Canadian parents with children at an international scout jamboree in South Korea say despite multiple weather and climate related hiccups threatening to call down the event, they’re happy their children are getting the chance to stay abroad.
The first week of the World Scout Jamboree in Buan was marked by extreme heat, resulting in hundreds of participants being treated for heat-related ailments and thousands of British and American scouts moving offsite. The Canadian contingent elected to stay.
But on Monday, South Korean officials said they would evacuate tens of thousands of scouts ahead of a tropical storm expected to hit later this week and bring them near the nation’s capital in Seoul instead.
Quebec resident Bob Fairhurst says he’s been a “stress case” since his 15-year-old son left for the jamboree, particularly because of the 13-hour time difference between the two countries. But he says his son has been “reassuring me more than I’ve had to reassure him.”
“The role of a parent is to worry about their child,” said Fairhurst. “But I have the utmost faith in the scouters and in his skills as well.”
Jamboree to move locations ahead of storm
Thousands of children aged 14 to 17 from 158 countries went to Buan for the 25th World Scout Jamboree, including 235 youths and 143 volunteers from Canada alone. The jamboree, where scouts can meet others from around the world, camp outdoors and take part in various activities, is held every four years. This year’s event was to take place from Aug. 1 to Aug. 12.
Last week, South Korea raised its hot weather warning to the highest level for the first time in four years, as temperatures hovered between 35 and 38 C on Friday. According to the government, 138 jamboree participants received treatment for heat-related illnesses Thursday and at least 108 participants were treated for similar ailments following Wednesday’s opening ceremony.
The World Organization of the Scout Movement (WOSM) had earlier asked South Korean organizers to consider ending the event early, saying in a statement that organizers needed to provide assurances that there would be resources to address issues caused by the heat wave.
On Monday, WOSM said the South Korean government had told them it would provide details of departure plans and new venues for the scouts due to the tropical storm being forecast.
“We urgently call on the government to expedite the plan for departure and provide all necessary resources and support for participants during their stay and until they return to their home countries,” the organization said.
Fairhurst, an organizer with the 1st Aylmer club in Quebec, says he last spoke to his son Monday morning. He said his son is supposed to be headed to the new location near Seoul — something Fairhurst says is a “mixed blessing.”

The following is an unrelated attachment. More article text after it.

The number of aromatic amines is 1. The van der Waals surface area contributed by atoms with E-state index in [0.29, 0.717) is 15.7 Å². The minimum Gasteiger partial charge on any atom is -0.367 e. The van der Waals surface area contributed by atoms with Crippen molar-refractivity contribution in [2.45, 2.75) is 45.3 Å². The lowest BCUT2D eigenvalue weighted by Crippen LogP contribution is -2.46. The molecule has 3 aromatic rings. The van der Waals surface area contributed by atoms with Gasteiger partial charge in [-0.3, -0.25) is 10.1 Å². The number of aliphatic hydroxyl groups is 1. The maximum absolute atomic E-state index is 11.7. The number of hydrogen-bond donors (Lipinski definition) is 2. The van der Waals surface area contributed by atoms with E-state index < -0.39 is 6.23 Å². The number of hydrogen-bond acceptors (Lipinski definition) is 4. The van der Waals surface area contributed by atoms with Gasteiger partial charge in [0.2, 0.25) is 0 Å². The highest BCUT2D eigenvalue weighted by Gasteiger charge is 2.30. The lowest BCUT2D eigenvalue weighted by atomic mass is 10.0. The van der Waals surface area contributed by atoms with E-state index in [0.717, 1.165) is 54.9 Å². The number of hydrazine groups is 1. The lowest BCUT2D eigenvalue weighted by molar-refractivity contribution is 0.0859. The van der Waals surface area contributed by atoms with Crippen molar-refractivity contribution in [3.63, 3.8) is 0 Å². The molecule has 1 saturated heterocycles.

“I’m glad from one side that he’s going to be safe, but on the other hand it’s a bit bittersweet because he’s missing out on the experience that we had hoped it would be,” said Fairhurst.
While the trip won’t be what he or his son envisioned, he’s happy the trip will continue, saying it was the right decision for event organizers to keep kids in South Korea.
“They’ve done right by my youth,” he said.
Scouts Canada plans to continue in Seoul
Scouts Canada says it’s aware of the plan to leave the Buan site and is working closely with the Canadian contingent to provide resources and support.
“This is not an emergency evacuation,” read a statement from Anissa Stambouli, the associate director of communications for Scouts Canada.
“It is a planned early departure from the jamboree site to ensure the ongoing safety of our youth and volunteers.”
On the ground, Scouts Canada says there have been no new heat-related health incidents.
The organization says the aim is for program activities to continue in Seoul, noting that Canadian scouts are “in good spirits” and continue to enjoy the jamboree.
Situation teaching resiliency, mother says
West Vancouver resident Tooka Shahriari says she’s happy her 17-year-old son is still abroad, despite the stress it means for his family here.
She said the organization’s handling of the event has given her more confidence to send her daughter to the jamboree when she’s old enough.
“One thing about Scouts is that it’s all about teaching kids resiliency. And I think this is doing that. Things don’t go the way we want them to go,” said Shahriari, adding her son begged her to help make sure the Canadian scouts got to stay.
“For them to spin, to adapt, to change their plans and still have fun … I think that’s exactly what they’re doing.”